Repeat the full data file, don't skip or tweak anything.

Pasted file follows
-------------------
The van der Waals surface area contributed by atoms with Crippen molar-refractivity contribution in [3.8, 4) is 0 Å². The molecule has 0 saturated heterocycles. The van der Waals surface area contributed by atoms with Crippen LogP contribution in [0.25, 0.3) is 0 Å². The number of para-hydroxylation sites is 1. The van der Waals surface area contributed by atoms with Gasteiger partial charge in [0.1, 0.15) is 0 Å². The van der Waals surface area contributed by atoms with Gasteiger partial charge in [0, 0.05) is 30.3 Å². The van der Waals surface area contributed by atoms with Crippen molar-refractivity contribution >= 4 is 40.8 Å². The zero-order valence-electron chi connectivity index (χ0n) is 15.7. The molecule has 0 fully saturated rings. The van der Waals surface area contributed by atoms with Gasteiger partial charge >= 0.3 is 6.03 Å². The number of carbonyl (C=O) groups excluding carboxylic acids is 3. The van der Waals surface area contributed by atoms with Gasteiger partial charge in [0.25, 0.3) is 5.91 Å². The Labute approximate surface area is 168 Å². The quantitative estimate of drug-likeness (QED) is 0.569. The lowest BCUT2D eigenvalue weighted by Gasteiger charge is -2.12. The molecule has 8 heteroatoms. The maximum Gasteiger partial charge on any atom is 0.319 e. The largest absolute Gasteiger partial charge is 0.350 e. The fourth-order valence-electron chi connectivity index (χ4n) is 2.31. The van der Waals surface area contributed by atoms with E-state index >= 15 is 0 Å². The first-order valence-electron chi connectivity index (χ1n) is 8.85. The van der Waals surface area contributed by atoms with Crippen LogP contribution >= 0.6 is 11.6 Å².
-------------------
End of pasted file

The van der Waals surface area contributed by atoms with Crippen molar-refractivity contribution in [3.8, 4) is 0 Å². The molecule has 0 saturated heterocycles. The van der Waals surface area contributed by atoms with Crippen LogP contribution in [0.25, 0.3) is 0 Å². The number of para-hydroxylation sites is 1. The van der Waals surface area contributed by atoms with Gasteiger partial charge in [0.1, 0.15) is 0 Å². The van der Waals surface area contributed by atoms with Gasteiger partial charge in [0, 0.05) is 30.3 Å². The van der Waals surface area contributed by atoms with Crippen molar-refractivity contribution >= 4 is 40.8 Å². The zero-order valence-electron chi connectivity index (χ0n) is 15.7. The molecule has 0 fully saturated rings. The van der Waals surface area contributed by atoms with Gasteiger partial charge >= 0.3 is 6.03 Å². The number of carbonyl (C=O) groups excluding carboxylic acids is 3. The van der Waals surface area contributed by atoms with Gasteiger partial charge in [0.25, 0.3) is 5.91 Å². The Labute approximate surface area is 168 Å². The quantitative estimate of drug-likeness (QED) is 0.569. The lowest BCUT2D eigenvalue weighted by Gasteiger charge is -2.12. The molecule has 8 heteroatoms. The maximum Gasteiger partial charge on any atom is 0.319 e. The largest absolute Gasteiger partial charge is 0.350 e. The fourth-order valence-electron chi connectivity index (χ4n) is 2.31. The van der Waals surface area contributed by atoms with E-state index >= 15 is 0 Å². The first-order valence-electron chi connectivity index (χ1n) is 8.85. The van der Waals surface area contributed by atoms with Crippen LogP contribution >= 0.6 is 11.6 Å².